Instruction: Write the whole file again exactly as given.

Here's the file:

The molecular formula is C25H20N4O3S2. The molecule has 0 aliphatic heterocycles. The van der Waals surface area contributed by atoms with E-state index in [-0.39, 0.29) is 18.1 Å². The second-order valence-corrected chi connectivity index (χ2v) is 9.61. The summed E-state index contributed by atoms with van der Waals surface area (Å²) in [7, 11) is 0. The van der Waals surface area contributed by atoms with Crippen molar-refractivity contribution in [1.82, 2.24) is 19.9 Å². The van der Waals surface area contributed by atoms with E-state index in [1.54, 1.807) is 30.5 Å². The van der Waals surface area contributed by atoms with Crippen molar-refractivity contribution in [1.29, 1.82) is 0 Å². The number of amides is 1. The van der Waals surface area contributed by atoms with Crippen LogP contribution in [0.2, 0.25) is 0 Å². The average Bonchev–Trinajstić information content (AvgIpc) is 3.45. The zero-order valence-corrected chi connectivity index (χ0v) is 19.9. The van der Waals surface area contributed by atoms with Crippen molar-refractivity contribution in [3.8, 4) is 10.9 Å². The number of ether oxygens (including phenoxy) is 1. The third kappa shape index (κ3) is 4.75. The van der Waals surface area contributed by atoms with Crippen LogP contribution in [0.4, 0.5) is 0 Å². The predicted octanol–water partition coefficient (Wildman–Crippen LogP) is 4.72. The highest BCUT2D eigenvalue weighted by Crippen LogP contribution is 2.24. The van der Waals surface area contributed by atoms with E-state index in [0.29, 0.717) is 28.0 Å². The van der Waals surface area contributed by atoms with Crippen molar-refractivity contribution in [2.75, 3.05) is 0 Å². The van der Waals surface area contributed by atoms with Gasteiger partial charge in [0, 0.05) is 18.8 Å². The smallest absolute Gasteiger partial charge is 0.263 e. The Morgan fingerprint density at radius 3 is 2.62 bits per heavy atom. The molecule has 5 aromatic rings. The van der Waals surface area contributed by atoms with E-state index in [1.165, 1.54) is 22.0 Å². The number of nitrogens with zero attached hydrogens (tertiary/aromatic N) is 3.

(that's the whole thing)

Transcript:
The molecular formula is C25H20N4O3S2. The molecule has 0 aliphatic heterocycles. The van der Waals surface area contributed by atoms with E-state index in [-0.39, 0.29) is 18.1 Å². The second-order valence-corrected chi connectivity index (χ2v) is 9.61. The summed E-state index contributed by atoms with van der Waals surface area (Å²) in [7, 11) is 0. The van der Waals surface area contributed by atoms with Crippen molar-refractivity contribution in [1.82, 2.24) is 19.9 Å². The van der Waals surface area contributed by atoms with E-state index in [1.54, 1.807) is 30.5 Å². The van der Waals surface area contributed by atoms with Crippen molar-refractivity contribution in [1.29, 1.82) is 0 Å². The number of amides is 1. The van der Waals surface area contributed by atoms with Crippen LogP contribution in [0.2, 0.25) is 0 Å². The average Bonchev–Trinajstić information content (AvgIpc) is 3.45. The zero-order valence-corrected chi connectivity index (χ0v) is 19.9. The van der Waals surface area contributed by atoms with Crippen molar-refractivity contribution in [3.8, 4) is 10.9 Å². The number of ether oxygens (including phenoxy) is 1. The third kappa shape index (κ3) is 4.75. The van der Waals surface area contributed by atoms with Crippen LogP contribution in [0.4, 0.5) is 0 Å². The predicted octanol–water partition coefficient (Wildman–Crippen LogP) is 4.72. The highest BCUT2D eigenvalue weighted by Crippen LogP contribution is 2.24. The van der Waals surface area contributed by atoms with E-state index in [0.29, 0.717) is 28.0 Å². The van der Waals surface area contributed by atoms with Crippen molar-refractivity contribution in [2.75, 3.05) is 0 Å². The van der Waals surface area contributed by atoms with Gasteiger partial charge in [0, 0.05) is 18.8 Å². The smallest absolute Gasteiger partial charge is 0.263 e. The Morgan fingerprint density at radius 3 is 2.62 bits per heavy atom. The molecule has 5 aromatic rings. The van der Waals surface area contributed by atoms with E-state index in [1.165, 1.54) is 22.0 Å². The number of nitrogens with zero attached hydrogens (tertiary/aromatic N) is 3.